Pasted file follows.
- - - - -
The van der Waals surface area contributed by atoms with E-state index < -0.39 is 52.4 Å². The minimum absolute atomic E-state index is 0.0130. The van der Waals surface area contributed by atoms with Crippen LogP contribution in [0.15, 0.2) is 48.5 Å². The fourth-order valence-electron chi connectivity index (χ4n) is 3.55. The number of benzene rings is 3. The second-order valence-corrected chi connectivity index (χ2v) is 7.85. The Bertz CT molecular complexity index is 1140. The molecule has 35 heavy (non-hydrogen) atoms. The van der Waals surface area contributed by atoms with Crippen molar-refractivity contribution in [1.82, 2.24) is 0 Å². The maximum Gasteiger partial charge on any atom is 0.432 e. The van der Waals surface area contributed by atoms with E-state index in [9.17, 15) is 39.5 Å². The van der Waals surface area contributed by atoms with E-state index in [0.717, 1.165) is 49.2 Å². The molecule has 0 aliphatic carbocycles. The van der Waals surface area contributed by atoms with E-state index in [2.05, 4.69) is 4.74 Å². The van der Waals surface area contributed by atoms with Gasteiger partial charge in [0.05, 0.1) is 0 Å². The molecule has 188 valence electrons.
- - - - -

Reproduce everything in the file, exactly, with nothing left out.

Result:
The van der Waals surface area contributed by atoms with E-state index < -0.39 is 52.4 Å². The minimum absolute atomic E-state index is 0.0130. The van der Waals surface area contributed by atoms with Crippen LogP contribution in [0.15, 0.2) is 48.5 Å². The fourth-order valence-electron chi connectivity index (χ4n) is 3.55. The number of benzene rings is 3. The second-order valence-corrected chi connectivity index (χ2v) is 7.85. The Bertz CT molecular complexity index is 1140. The molecule has 35 heavy (non-hydrogen) atoms. The van der Waals surface area contributed by atoms with Crippen molar-refractivity contribution in [1.82, 2.24) is 0 Å². The maximum Gasteiger partial charge on any atom is 0.432 e. The van der Waals surface area contributed by atoms with E-state index in [9.17, 15) is 39.5 Å². The van der Waals surface area contributed by atoms with E-state index in [0.717, 1.165) is 49.2 Å². The molecule has 0 aliphatic carbocycles. The van der Waals surface area contributed by atoms with E-state index in [2.05, 4.69) is 4.74 Å². The van der Waals surface area contributed by atoms with Gasteiger partial charge in [0.05, 0.1) is 0 Å². The molecule has 188 valence electrons.